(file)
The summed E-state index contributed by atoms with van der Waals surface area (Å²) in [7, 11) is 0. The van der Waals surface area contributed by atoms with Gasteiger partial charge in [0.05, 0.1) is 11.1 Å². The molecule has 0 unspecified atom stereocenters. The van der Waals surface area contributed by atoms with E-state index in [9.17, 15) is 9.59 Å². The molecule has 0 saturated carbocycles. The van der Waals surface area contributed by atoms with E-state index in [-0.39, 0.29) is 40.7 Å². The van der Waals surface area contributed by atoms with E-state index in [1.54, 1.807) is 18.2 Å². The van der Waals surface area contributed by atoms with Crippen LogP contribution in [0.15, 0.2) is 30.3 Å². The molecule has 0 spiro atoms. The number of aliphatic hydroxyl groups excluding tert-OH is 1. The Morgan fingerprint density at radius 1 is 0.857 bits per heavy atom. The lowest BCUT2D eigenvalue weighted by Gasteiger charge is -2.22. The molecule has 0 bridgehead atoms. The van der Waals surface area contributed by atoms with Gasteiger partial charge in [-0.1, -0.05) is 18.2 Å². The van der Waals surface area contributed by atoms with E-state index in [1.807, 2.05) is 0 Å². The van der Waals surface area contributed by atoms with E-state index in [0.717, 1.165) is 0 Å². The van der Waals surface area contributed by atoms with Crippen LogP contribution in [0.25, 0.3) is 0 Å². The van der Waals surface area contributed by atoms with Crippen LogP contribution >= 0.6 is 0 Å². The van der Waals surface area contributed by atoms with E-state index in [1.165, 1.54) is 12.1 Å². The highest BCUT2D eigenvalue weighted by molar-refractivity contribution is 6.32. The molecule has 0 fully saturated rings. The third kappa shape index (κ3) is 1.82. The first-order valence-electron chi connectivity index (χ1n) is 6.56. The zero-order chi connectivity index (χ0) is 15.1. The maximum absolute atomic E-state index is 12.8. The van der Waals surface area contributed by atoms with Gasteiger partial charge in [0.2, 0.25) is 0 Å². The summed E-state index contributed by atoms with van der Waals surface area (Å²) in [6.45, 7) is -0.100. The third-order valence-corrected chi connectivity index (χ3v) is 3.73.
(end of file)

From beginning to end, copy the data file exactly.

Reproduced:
The summed E-state index contributed by atoms with van der Waals surface area (Å²) in [7, 11) is 0. The van der Waals surface area contributed by atoms with Gasteiger partial charge in [0.05, 0.1) is 11.1 Å². The molecule has 0 unspecified atom stereocenters. The van der Waals surface area contributed by atoms with E-state index in [9.17, 15) is 9.59 Å². The molecule has 0 saturated carbocycles. The van der Waals surface area contributed by atoms with E-state index in [-0.39, 0.29) is 40.7 Å². The van der Waals surface area contributed by atoms with E-state index in [1.54, 1.807) is 18.2 Å². The van der Waals surface area contributed by atoms with Crippen LogP contribution in [0.15, 0.2) is 30.3 Å². The molecule has 0 spiro atoms. The number of aliphatic hydroxyl groups excluding tert-OH is 1. The Morgan fingerprint density at radius 1 is 0.857 bits per heavy atom. The lowest BCUT2D eigenvalue weighted by Gasteiger charge is -2.22. The molecule has 0 bridgehead atoms. The van der Waals surface area contributed by atoms with Gasteiger partial charge in [-0.1, -0.05) is 18.2 Å². The van der Waals surface area contributed by atoms with E-state index in [1.807, 2.05) is 0 Å². The van der Waals surface area contributed by atoms with E-state index in [0.717, 1.165) is 0 Å². The van der Waals surface area contributed by atoms with Crippen LogP contribution in [0.25, 0.3) is 0 Å². The van der Waals surface area contributed by atoms with Crippen LogP contribution >= 0.6 is 0 Å². The van der Waals surface area contributed by atoms with E-state index in [1.165, 1.54) is 12.1 Å². The highest BCUT2D eigenvalue weighted by molar-refractivity contribution is 6.32. The molecule has 0 fully saturated rings. The third kappa shape index (κ3) is 1.82. The first-order valence-electron chi connectivity index (χ1n) is 6.56. The zero-order chi connectivity index (χ0) is 15.1. The maximum absolute atomic E-state index is 12.8. The van der Waals surface area contributed by atoms with Gasteiger partial charge in [0.2, 0.25) is 0 Å². The summed E-state index contributed by atoms with van der Waals surface area (Å²) in [6.45, 7) is -0.100. The third-order valence-corrected chi connectivity index (χ3v) is 3.73.